Barbara Howell, 38 years old and mentally handicapped, was at the microphone. Her words were coming out in an emotional torrent, but the message was clear:

"I once lived in an institution, but now I'm glad to be able to live in a home or apartment," she said. "Mentally retarded people aren't here to kill people. They're here to be loved."

Her words were warmly applauded by many of the more than 150 persons attending a Prince William County public hearing on a proposed home for the mentally retarded. But would-be neighbors opposed to the home were left squirming in their seats.

"There they went and dragged all these people up to speak and made us look inhumane and insensitive, like we were standing against family and apple pie," said neighborhood spokeswoman Mae Weiss after the county supervisors approved a zoning variance paving the way for the house.

"I love old people, but I don't want a nursing home in our development. I love cats and dogs, but I don't want a kennel here. I'm not against the mentally retarded. This just isn't the place for them," Weiss said.

"Oh, everyone is for the mentally retarded," said Karen Smith, executive director of Insight, a nonprofit group that runs county homes for the mentally retarded. "But no one wants them in their neighborhood."

Neighbors of the proposed home, however, say their opposition is based on other things. They say they are frustrated with county administrators, whom they charge with railroading the proposal through while failing to listen to their concerns and dismissing them as unenlightened and insensitive.

They charge that Insight officials have misled them and have withheld information they requested. They also say the land for the home is too hilly to provide recreation facilities for the residents. Insight and HUD officials deny all charges.

"It's very frustrating for a special-interest group to be able to get whatever they want while we aren't even listened to," Weiss said. "This whole thing has alienated the neighborhood to the point where . . . Insight may move in here but only two families will associate with them."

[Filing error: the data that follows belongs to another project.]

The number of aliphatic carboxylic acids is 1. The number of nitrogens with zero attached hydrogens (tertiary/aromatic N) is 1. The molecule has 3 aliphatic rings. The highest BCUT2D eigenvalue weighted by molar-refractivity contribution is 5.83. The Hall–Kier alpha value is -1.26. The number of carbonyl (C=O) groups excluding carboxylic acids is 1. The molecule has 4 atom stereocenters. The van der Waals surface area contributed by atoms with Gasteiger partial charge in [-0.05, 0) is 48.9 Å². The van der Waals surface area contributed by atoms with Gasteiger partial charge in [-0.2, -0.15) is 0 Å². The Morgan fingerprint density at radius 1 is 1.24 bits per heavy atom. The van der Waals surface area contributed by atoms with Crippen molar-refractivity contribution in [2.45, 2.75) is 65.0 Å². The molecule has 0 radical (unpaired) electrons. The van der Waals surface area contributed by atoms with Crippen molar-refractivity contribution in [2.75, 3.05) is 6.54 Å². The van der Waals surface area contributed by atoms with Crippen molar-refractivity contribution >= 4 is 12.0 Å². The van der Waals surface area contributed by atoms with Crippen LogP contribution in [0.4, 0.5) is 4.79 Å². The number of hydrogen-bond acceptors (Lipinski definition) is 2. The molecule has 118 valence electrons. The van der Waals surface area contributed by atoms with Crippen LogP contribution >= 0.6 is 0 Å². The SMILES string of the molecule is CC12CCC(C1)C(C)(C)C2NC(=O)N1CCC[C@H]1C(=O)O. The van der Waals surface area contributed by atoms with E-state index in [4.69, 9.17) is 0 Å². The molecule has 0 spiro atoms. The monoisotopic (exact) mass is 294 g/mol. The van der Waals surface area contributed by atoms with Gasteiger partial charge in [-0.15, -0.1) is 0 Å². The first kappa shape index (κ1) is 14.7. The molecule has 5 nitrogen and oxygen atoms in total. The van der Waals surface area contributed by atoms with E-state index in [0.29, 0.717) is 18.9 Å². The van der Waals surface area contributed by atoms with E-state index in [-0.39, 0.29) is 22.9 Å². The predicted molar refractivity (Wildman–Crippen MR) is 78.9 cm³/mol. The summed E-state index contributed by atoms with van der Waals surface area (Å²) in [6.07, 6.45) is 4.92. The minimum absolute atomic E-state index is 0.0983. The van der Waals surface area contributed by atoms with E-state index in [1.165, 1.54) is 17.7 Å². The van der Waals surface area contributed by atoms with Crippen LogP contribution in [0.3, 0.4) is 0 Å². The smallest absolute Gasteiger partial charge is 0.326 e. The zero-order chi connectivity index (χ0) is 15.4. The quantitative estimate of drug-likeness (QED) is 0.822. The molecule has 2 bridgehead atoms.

The controversy started in September when Insight, which has a contract with the county to provide supervised care for partially self-sufficient mentally handicapped persons, sent a letter to neighbors of the Cumberland Woods subdivision in Coles, stating it had bought a half-acre lot on which it planned to build a home for the retarded.

Although state law mandates that group homes for the elderly and mentally and physically handicapped may be placed in residential areas, Insight discovered too late that Cumberland Woods, a 2-year-old subdivision of moderately priced houses, is zoned rural and therefore not is covered under the law.

The group appealed in September to the county Board of Supervisors for a zoning variance, which all but two families in the 47-home Cumberland Woods subdivision opposed. That variance request resulted in last week's 6-to-0 vote by the supervisors in favor of the proposal (one abstained).

"They'll get over it. They always seem to," said Insight's Smith. "I understand their fears, but the exact same thing has been said so often you could probably just play tape recordings at our hearings. So often the mentally retarded are confused with people that are mentally ill. People are always concerned, yet they always end up accepting us and forgetting we're there."

Under the proposal, Smith said, Insight, which receives operating funds from the county, state and the United Fund, will finance the $31,500 Cumberland Woods lot using part of a $600,000 HUD loan.

The low-interest loan is being used to build the group house there, which will be completed next summer, and two others: one under construction on Sharon Road in Triangle and one planned for Manassas. No sites for those two have been selected, officials said.

The three new homes will replace three homes Insight is renting. Insight established its first group home in 1974, and Smith said some of the initial residents, such as Howell, have acquired enough everyday survival skills to have been able to move out and into their own apartments.

Neighbors say the Cumberland Woods lot on Tobacco Road and the lot under construction in Triangle are on sloping hills that are inappropriate for recreation facilities.

HUD spokesman Rudolf Bertrang said the Triangle lot met HUD approval and the Cumberland Woods lot will be inspected before HUD approves it. Smith said HUD officials have told her there will be no problem with approval for the site.

Smith said Insight did more than it was required to do under the law by notifying the Cumberland Woods residents of their plans.

"Some communities in the state aren't even notified that a house will be put in their neighborhood, but we notified them," she said. "What they want is for us to ask their permission to locate our house in their neighborhood. If we did that, we would never be able to locate anywhere."